Sociologist Abdul Hafiz al-Hulani founded the social support clinic in Arsal, Lebanon, for marginalized locals and Syrians who live with disability.
The clinic, which is based inside a house north-east of the capital Beirut, attends to 355 disability cases and does not discriminate against Syrians or locals who have already suffered marginalization within their communities.
“The clinic is not a residence; it is more of a social support center. We have daily social activities. The cases we receive at the clinic have paralysis, brain dystrophy, amputation, Down syndrome, mental disability, and hearing and visual disabilities,” Hulani explained.
Hulani said, “the staff consists of myself, a secretary, medical supervisor, cleaner, a social worker, and house owner Umm Omar who donated her house to be a place for the clinic. The car we have is owned by my friend who let us use it for the service of the clinic.” Hulani says that expenses are met through his own personal donations and those from friends.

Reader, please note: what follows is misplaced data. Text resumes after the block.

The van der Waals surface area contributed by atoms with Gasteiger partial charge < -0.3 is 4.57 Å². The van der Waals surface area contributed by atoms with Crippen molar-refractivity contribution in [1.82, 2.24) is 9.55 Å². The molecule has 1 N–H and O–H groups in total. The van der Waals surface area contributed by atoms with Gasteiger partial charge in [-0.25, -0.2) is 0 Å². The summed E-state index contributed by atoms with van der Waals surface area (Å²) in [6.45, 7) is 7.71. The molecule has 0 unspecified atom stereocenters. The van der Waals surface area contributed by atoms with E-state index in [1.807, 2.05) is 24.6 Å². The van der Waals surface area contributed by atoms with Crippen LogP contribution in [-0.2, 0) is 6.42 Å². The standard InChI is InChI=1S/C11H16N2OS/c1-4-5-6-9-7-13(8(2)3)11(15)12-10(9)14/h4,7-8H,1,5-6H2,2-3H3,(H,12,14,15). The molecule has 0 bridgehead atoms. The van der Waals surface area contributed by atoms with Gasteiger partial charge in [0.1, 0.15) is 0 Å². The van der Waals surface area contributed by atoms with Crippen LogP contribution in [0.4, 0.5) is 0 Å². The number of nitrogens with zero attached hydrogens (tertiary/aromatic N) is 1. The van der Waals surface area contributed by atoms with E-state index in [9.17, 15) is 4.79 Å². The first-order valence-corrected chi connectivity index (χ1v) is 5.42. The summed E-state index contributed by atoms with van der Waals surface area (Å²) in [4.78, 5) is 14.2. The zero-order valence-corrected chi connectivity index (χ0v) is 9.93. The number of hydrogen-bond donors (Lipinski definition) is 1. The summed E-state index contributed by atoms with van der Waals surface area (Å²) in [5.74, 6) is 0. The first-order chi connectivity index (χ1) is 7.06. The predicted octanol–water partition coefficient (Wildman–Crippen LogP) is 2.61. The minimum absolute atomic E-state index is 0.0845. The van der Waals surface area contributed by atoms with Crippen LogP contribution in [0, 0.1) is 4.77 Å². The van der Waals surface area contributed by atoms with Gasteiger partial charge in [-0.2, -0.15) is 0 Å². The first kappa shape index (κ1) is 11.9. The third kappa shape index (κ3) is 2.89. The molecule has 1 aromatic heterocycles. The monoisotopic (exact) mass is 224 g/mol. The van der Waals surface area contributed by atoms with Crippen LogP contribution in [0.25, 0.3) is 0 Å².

Social activities at the clinic include handicraft workshops in which clients are trained and qualified to make their own money. The clinic also offers nursing and language courses.
The staff have also been training a group of attendees to present a work of theater.
According to a 2014 report published by nongovernmental organization Handicap International, 30 percent of Syrian refugees have specific needs, while one in five refugees is affected by physical, sensory or intellectual impairment. The report also states that one in 20 refugees suffers from injury, with nearly 80 percent of these injuries resulting directly from the Syrian conflict.
This article was edited by The Syrian Observer. Responsibility for the information and views set out in this article lies entirely with the author.